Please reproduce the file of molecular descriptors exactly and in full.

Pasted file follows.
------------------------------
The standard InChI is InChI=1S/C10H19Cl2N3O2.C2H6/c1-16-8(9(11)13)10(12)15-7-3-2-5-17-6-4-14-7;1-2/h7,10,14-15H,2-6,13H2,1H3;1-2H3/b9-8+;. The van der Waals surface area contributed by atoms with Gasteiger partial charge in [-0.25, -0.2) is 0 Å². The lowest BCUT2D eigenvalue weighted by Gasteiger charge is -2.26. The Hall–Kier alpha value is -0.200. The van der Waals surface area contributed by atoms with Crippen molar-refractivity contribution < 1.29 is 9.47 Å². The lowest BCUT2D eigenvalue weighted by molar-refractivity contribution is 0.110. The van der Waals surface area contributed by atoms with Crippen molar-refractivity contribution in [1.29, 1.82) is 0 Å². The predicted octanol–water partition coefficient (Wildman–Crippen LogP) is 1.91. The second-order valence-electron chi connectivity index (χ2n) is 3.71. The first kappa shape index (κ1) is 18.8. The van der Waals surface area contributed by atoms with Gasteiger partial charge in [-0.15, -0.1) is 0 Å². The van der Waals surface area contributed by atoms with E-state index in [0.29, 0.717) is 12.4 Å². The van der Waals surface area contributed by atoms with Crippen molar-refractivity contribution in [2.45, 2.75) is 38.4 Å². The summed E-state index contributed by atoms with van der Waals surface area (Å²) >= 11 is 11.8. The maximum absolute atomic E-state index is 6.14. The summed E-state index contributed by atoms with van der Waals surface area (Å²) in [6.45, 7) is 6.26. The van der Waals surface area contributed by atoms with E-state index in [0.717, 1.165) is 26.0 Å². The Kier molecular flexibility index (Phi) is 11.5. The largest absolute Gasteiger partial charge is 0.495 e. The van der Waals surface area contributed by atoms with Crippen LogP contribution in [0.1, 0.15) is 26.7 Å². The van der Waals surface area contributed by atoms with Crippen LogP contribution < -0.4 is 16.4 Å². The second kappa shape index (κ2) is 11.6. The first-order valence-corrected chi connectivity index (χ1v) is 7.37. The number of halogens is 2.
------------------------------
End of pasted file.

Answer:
The standard InChI is InChI=1S/C10H19Cl2N3O2.C2H6/c1-16-8(9(11)13)10(12)15-7-3-2-5-17-6-4-14-7;1-2/h7,10,14-15H,2-6,13H2,1H3;1-2H3/b9-8+;. The van der Waals surface area contributed by atoms with Gasteiger partial charge in [-0.25, -0.2) is 0 Å². The lowest BCUT2D eigenvalue weighted by Gasteiger charge is -2.26. The Hall–Kier alpha value is -0.200. The van der Waals surface area contributed by atoms with Crippen molar-refractivity contribution < 1.29 is 9.47 Å². The lowest BCUT2D eigenvalue weighted by molar-refractivity contribution is 0.110. The van der Waals surface area contributed by atoms with Crippen molar-refractivity contribution in [1.29, 1.82) is 0 Å². The predicted octanol–water partition coefficient (Wildman–Crippen LogP) is 1.91. The second-order valence-electron chi connectivity index (χ2n) is 3.71. The first kappa shape index (κ1) is 18.8. The van der Waals surface area contributed by atoms with Gasteiger partial charge in [-0.15, -0.1) is 0 Å². The van der Waals surface area contributed by atoms with E-state index in [0.29, 0.717) is 12.4 Å². The van der Waals surface area contributed by atoms with Crippen molar-refractivity contribution in [2.45, 2.75) is 38.4 Å². The summed E-state index contributed by atoms with van der Waals surface area (Å²) >= 11 is 11.8. The maximum absolute atomic E-state index is 6.14. The summed E-state index contributed by atoms with van der Waals surface area (Å²) in [6.45, 7) is 6.26. The van der Waals surface area contributed by atoms with E-state index in [0.717, 1.165) is 26.0 Å². The Kier molecular flexibility index (Phi) is 11.5. The largest absolute Gasteiger partial charge is 0.495 e. The van der Waals surface area contributed by atoms with Crippen LogP contribution in [0.1, 0.15) is 26.7 Å². The van der Waals surface area contributed by atoms with Crippen LogP contribution < -0.4 is 16.4 Å². The second kappa shape index (κ2) is 11.6. The first-order valence-corrected chi connectivity index (χ1v) is 7.37. The number of halogens is 2.